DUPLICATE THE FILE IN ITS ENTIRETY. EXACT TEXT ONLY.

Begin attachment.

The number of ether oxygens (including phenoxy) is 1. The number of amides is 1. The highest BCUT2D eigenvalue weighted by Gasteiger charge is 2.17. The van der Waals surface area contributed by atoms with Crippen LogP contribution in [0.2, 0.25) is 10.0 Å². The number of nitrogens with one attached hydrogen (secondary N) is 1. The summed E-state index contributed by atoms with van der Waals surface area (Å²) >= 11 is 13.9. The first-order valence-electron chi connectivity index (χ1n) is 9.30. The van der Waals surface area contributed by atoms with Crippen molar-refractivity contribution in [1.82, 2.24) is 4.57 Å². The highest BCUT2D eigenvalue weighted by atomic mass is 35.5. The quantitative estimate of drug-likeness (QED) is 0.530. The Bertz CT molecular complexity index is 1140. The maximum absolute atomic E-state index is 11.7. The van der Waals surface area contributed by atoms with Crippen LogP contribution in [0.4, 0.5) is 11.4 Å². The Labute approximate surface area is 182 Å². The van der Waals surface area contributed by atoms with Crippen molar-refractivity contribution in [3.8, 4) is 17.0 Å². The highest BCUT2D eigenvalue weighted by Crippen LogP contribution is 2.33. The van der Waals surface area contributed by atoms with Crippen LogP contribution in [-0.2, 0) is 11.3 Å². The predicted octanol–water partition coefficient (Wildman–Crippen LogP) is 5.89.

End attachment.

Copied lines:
The number of ether oxygens (including phenoxy) is 1. The number of amides is 1. The highest BCUT2D eigenvalue weighted by Gasteiger charge is 2.17. The van der Waals surface area contributed by atoms with Crippen LogP contribution in [0.2, 0.25) is 10.0 Å². The number of nitrogens with one attached hydrogen (secondary N) is 1. The summed E-state index contributed by atoms with van der Waals surface area (Å²) >= 11 is 13.9. The first-order valence-electron chi connectivity index (χ1n) is 9.30. The van der Waals surface area contributed by atoms with Crippen molar-refractivity contribution in [1.82, 2.24) is 4.57 Å². The highest BCUT2D eigenvalue weighted by atomic mass is 35.5. The quantitative estimate of drug-likeness (QED) is 0.530. The Bertz CT molecular complexity index is 1140. The maximum absolute atomic E-state index is 11.7. The van der Waals surface area contributed by atoms with Crippen LogP contribution in [0.4, 0.5) is 11.4 Å². The Labute approximate surface area is 182 Å². The van der Waals surface area contributed by atoms with Crippen molar-refractivity contribution in [3.8, 4) is 17.0 Å². The highest BCUT2D eigenvalue weighted by Crippen LogP contribution is 2.33. The van der Waals surface area contributed by atoms with Crippen LogP contribution in [-0.2, 0) is 11.3 Å². The predicted octanol–water partition coefficient (Wildman–Crippen LogP) is 5.89.